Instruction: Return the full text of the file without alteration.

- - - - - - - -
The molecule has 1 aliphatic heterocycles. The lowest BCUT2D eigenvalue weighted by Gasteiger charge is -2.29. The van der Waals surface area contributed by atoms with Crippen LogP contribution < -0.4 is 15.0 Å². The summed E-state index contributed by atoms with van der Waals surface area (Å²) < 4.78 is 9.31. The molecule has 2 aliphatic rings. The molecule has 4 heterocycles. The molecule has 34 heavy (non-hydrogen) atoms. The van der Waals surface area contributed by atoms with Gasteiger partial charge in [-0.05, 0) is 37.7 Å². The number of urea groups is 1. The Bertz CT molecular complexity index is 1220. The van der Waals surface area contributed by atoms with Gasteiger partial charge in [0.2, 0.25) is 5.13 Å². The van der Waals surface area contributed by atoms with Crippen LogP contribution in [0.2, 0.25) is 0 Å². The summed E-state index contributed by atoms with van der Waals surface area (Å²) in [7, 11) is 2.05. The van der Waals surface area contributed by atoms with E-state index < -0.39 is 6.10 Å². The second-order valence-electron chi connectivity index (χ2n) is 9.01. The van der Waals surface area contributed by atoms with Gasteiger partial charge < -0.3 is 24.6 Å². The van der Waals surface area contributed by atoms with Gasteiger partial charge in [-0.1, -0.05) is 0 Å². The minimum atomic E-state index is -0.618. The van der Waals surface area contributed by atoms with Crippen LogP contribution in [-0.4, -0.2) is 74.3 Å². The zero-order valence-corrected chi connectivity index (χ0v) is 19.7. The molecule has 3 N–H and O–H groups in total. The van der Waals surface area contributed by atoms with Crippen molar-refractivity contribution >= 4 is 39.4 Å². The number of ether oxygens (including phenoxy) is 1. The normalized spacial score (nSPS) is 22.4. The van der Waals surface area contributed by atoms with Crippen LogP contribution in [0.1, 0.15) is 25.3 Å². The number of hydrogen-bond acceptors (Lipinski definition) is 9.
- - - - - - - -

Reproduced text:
The molecule has 1 aliphatic heterocycles. The lowest BCUT2D eigenvalue weighted by Gasteiger charge is -2.29. The van der Waals surface area contributed by atoms with Crippen LogP contribution < -0.4 is 15.0 Å². The summed E-state index contributed by atoms with van der Waals surface area (Å²) < 4.78 is 9.31. The molecule has 2 aliphatic rings. The molecule has 4 heterocycles. The molecule has 34 heavy (non-hydrogen) atoms. The van der Waals surface area contributed by atoms with Gasteiger partial charge in [-0.05, 0) is 37.7 Å². The number of urea groups is 1. The Bertz CT molecular complexity index is 1220. The van der Waals surface area contributed by atoms with Gasteiger partial charge in [0.2, 0.25) is 5.13 Å². The van der Waals surface area contributed by atoms with Crippen LogP contribution in [0.2, 0.25) is 0 Å². The summed E-state index contributed by atoms with van der Waals surface area (Å²) in [7, 11) is 2.05. The van der Waals surface area contributed by atoms with E-state index < -0.39 is 6.10 Å². The second-order valence-electron chi connectivity index (χ2n) is 9.01. The van der Waals surface area contributed by atoms with Gasteiger partial charge < -0.3 is 24.6 Å². The van der Waals surface area contributed by atoms with Gasteiger partial charge in [-0.1, -0.05) is 0 Å². The minimum atomic E-state index is -0.618. The van der Waals surface area contributed by atoms with Crippen LogP contribution in [-0.4, -0.2) is 74.3 Å². The zero-order valence-corrected chi connectivity index (χ0v) is 19.7. The molecule has 3 N–H and O–H groups in total. The van der Waals surface area contributed by atoms with Crippen molar-refractivity contribution >= 4 is 39.4 Å². The number of ether oxygens (including phenoxy) is 1. The normalized spacial score (nSPS) is 22.4. The van der Waals surface area contributed by atoms with Crippen LogP contribution in [0.1, 0.15) is 25.3 Å². The number of hydrogen-bond acceptors (Lipinski definition) is 9.